The Covid-19 pandemic has taken an additional heavy toll on health workers and has demonstrated dangerous neglect of their health, safety and wellbeing.
The International Labour Organization (ILO) and the World Health Organization (WHO) have published a new guide on developing and implementing stronger occupational health and safety programmes for health workers, as the Covid-19 pandemic continues to exert great pressure on them.
“Even before the Covid-19 pandemic, the health sector was among the most hazardous sectors to work in,” said Dr Maria Neira, Director, Department of Environment, Climate Change and Health, WHO. “Only a few healthcare facilities had programmes in place for managing health and safety at work. Health workers suffered from infections, musculoskeletal disorders and injuries, workplace violence and harassment, burnout, and allergies from the poor working environment.”
The Covid-19 pandemic has taken an additional heavy toll on health workers and has demonstrated dangerous neglect of their health, safety and wellbeing. More than one-in-three health facilities lack hygiene stations at the point of care. Fewer than one-in-six countries had in place a national policy on a healthy and safe working environment in the health sector.
ILO and WHO recommend developing and implementing sustainable programmes for managing occupational health and safety for health workers at national, sub-national and health facility levels. Such programmes should cover all occupational hazards – infectious, ergonomic, physical, chemical, and psycho-social.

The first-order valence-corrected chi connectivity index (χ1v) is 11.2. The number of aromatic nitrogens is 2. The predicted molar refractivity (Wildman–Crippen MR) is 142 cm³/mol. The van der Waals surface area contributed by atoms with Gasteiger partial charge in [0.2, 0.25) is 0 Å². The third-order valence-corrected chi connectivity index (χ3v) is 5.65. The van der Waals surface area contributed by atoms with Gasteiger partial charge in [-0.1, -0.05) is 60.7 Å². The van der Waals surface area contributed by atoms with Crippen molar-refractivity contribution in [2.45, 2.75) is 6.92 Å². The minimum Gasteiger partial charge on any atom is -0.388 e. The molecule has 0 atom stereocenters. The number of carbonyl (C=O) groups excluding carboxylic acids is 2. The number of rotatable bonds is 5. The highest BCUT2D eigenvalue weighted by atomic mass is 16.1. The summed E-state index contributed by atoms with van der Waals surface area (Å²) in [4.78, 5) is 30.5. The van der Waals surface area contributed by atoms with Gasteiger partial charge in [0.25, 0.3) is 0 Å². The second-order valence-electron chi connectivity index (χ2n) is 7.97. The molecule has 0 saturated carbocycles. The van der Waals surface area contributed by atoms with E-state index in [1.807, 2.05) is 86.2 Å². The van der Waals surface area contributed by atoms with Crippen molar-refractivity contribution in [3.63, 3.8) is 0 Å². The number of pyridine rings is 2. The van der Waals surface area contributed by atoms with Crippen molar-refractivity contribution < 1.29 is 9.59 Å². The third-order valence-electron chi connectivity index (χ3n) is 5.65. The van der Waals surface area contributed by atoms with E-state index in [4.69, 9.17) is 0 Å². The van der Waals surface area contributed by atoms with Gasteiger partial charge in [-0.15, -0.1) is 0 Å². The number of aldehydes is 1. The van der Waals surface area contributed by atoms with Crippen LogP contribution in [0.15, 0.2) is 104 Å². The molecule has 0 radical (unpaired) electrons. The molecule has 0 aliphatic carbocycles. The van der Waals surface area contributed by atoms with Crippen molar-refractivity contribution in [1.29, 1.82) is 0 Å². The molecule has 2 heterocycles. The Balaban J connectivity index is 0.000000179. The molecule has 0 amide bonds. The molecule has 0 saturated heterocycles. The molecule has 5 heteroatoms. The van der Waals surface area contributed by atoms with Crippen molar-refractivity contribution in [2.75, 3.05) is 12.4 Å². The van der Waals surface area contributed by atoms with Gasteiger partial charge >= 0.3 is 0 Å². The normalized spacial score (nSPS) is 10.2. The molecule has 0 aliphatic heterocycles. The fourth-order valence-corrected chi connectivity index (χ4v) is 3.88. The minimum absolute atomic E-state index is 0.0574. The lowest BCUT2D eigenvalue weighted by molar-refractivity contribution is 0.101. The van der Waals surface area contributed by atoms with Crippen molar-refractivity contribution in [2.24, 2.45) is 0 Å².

The guide also outlines the roles that governments, employers, workers and occupational health services should play in promoting and protecting the health, safety, and wellbeing of health workers. It emphasizes that continuous investment, training, monitoring and collaboration are essential for sustaining progress in implementing the programmes.
Countries that have developed and are actively implementing occupational health and safety programmes for health workers have experienced reductions in work-related injuries and diseases and sickness absence, as well as improvements in the work environment, work productivity and retention of health workers.
ILO and WHO say they will continue to provide guidance and assistance to countries to develop and implement occupational health and safety programmes for health workers.
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